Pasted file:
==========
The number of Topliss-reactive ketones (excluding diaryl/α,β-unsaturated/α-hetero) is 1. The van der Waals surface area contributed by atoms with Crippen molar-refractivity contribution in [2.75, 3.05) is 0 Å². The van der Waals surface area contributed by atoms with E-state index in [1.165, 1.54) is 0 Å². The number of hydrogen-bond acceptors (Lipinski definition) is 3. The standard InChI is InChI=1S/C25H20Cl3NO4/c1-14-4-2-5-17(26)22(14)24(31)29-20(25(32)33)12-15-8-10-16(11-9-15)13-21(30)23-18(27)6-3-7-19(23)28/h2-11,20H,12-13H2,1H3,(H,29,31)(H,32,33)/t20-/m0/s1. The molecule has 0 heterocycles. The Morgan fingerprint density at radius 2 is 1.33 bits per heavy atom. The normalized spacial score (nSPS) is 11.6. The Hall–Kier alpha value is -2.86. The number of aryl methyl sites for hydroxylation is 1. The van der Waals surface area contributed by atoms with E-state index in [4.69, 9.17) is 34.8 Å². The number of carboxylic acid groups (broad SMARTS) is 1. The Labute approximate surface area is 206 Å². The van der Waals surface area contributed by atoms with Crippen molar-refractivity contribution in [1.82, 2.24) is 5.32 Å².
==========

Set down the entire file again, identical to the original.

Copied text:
The number of Topliss-reactive ketones (excluding diaryl/α,β-unsaturated/α-hetero) is 1. The van der Waals surface area contributed by atoms with Crippen molar-refractivity contribution in [2.75, 3.05) is 0 Å². The van der Waals surface area contributed by atoms with E-state index in [1.165, 1.54) is 0 Å². The number of hydrogen-bond acceptors (Lipinski definition) is 3. The standard InChI is InChI=1S/C25H20Cl3NO4/c1-14-4-2-5-17(26)22(14)24(31)29-20(25(32)33)12-15-8-10-16(11-9-15)13-21(30)23-18(27)6-3-7-19(23)28/h2-11,20H,12-13H2,1H3,(H,29,31)(H,32,33)/t20-/m0/s1. The molecule has 0 heterocycles. The Morgan fingerprint density at radius 2 is 1.33 bits per heavy atom. The normalized spacial score (nSPS) is 11.6. The Hall–Kier alpha value is -2.86. The number of aryl methyl sites for hydroxylation is 1. The van der Waals surface area contributed by atoms with E-state index in [4.69, 9.17) is 34.8 Å². The number of carboxylic acid groups (broad SMARTS) is 1. The Labute approximate surface area is 206 Å². The van der Waals surface area contributed by atoms with Crippen molar-refractivity contribution in [1.82, 2.24) is 5.32 Å².